posted by hangashore at 3:03 PM on July 2, 2006


Henk Haagsman, a professor of meat sciences at Utrecht University

You can get your degree in meat sciences?!

I want to major in Sirloin!
posted by papakwanz at 3:13 PM on July 2, 2006


On a more serious note, would people who opt for vegetarianism because of their moral objections to the cruelty involved in rearing and slaughtering be able to eat this product?

I am a vegetarian as described and am looking forward to eating a lovely tank-grown ham at Xmas dinner 2011.
posted by jtron at 3:33 PM on July 2, 2006


I like steak from local ranches, and wild-caught fish and venison and other such things that are far too complex to be cooking in the vat anytime soon. (I also try to avoid any industrial-agriculture meat, although that's not always an option.)

But the majority of American beef consumed is in the form of the humble hamburger or ground chuck. If this sort of ground beef can be easily & cheaply manufactured, you could conceivably shut down most of the agribusiness cattle yards and free-range welfare cattle that continue to trample and shit all over public lands in the western U.S.

This is from some hippie anti-meat site, so it's not exactly objective, but it has some interesting history & trivia on the beef industry.

The lab-grown meat would also have the benefit of whatever healthy stuff (Omega 3, for example) you grow into it, and all the foul stuff (e. coli, BSE, etc.) you never introduce into the supply.

What would really be nice is if Americans demanded delicious food. Turns out delicious food takes careful farming and "happy cows," among other qualities, and is much healthier as a result. I got to hang out with a French agriculture professor in the Dordogne last month and questioned him on yield, techniques, etc.

As we sat outside drinking local wine and eating a buffet of local sausage, cheese, produce and poultry, I asked him how everything was so delicious while coming from such gorgeous farmland -- rich green pastures with a handful of handsome cattle grazing beneath old trees, etc. He said you can't separate the two, and that some 80% of French agriculture was still produced by individual family farms. The average cattle rancher has less than 100 head ... think about that the next time you drive past the stinking horror of Harris Ranch on the 5.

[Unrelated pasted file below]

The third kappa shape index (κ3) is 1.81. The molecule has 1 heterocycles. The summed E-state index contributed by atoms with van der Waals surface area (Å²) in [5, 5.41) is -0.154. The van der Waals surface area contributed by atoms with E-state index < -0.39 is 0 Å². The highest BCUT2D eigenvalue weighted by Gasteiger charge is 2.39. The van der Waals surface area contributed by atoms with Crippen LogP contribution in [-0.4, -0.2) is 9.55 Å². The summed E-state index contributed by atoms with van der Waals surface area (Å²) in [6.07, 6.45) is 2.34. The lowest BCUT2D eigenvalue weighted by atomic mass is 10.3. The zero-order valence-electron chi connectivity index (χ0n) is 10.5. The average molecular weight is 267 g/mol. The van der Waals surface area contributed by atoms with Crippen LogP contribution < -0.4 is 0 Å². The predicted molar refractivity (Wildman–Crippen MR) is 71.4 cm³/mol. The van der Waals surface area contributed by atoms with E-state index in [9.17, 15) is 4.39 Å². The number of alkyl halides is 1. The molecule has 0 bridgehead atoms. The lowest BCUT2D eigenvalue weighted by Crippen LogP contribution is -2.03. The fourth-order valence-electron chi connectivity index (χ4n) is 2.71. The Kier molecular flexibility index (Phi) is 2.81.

The result is leaf lettuce from the local supermarket or green grocer that tastes like butter, better than anything you'd pay a premium for in a NYC or LA farmer's market. The steak is outrageous, not to mention the foie gras, pâté, bread, butter, etc.
posted by kenlayne at 3:44 PM on July 2, 2006 [1 favorite]


Turns out delicious food takes careful farming and "happy cows," among other qualities, and is much healthier as a result.

See also: Argentina On Two Steaks A Day.
posted by hangashore at 3:54 PM on July 2, 2006


"Henk Haagsman, a professor of meat sciences..."

Professor of what??

I'm actually a little (lot...) grossed out by this and I'm not sure why: either because I haven't eaten meat in years, or because I just had dinner, OR because I culture cells in petri dishes daily and they are certainly not for eating... But my house plants are not for eating either and I eat other plants. Hmm. Maybe I could get used to it. Morally, I'd eat it, but the picture of the petri dish with the pink medium just looks WAY too much like something non-edible...
posted by easternblot at 3:57 PM on July 2, 2006


creepy
posted by c:\awesome at 4:11 PM on July 2, 2006


free-range welfare cattle

Wow.
posted by papakwanz at 4:16 PM on July 2, 2006


Doubleplusyummy!
posted by blucevalo at 4:23 PM on July 2, 2006


The exact quote in the FPP isn't in the book, but the general idea is:

They threaded their way across the crowded room and unpacked their trays on to the metal-topped table, on one corner of which someone had left a pool of stew, a filthy liquid mess that had the appearance of vomit. Winston took up his mug of gin, paused for an instant to collect his nerve, and gulped the oily-tasting stuff down. When he had winked the tears out of his eyes he suddenly discovered that he was hungry. He began swallowing spoonfuls of the stew, which, in among its general sloppiness, had cubes of spongy pinkish stuff which was probably a preparation of meat. [Orwell, 1984, Part 1, Chapter 5]
posted by blucevalo at 4:27 PM on July 2, 2006


Papakwanz: The favored term is "welfare ranchers," but it's hard to feel friendly toward the filthy animals when they've ruined yet another mountain stream with their cowpies, or you find a favorite hot spring in the desert has been rendered unusable due to the ton of cow shit they left behind during the few minutes it took them to figure out a sulfur hot spring isn't drinking water.

Mind you, these are public lands opened to western welfare ranchers and their scrawny-assed cattle, who proceed to destroy everything.

Some relevant links.
posted by kenlayne at 4:46 PM on July 2, 2006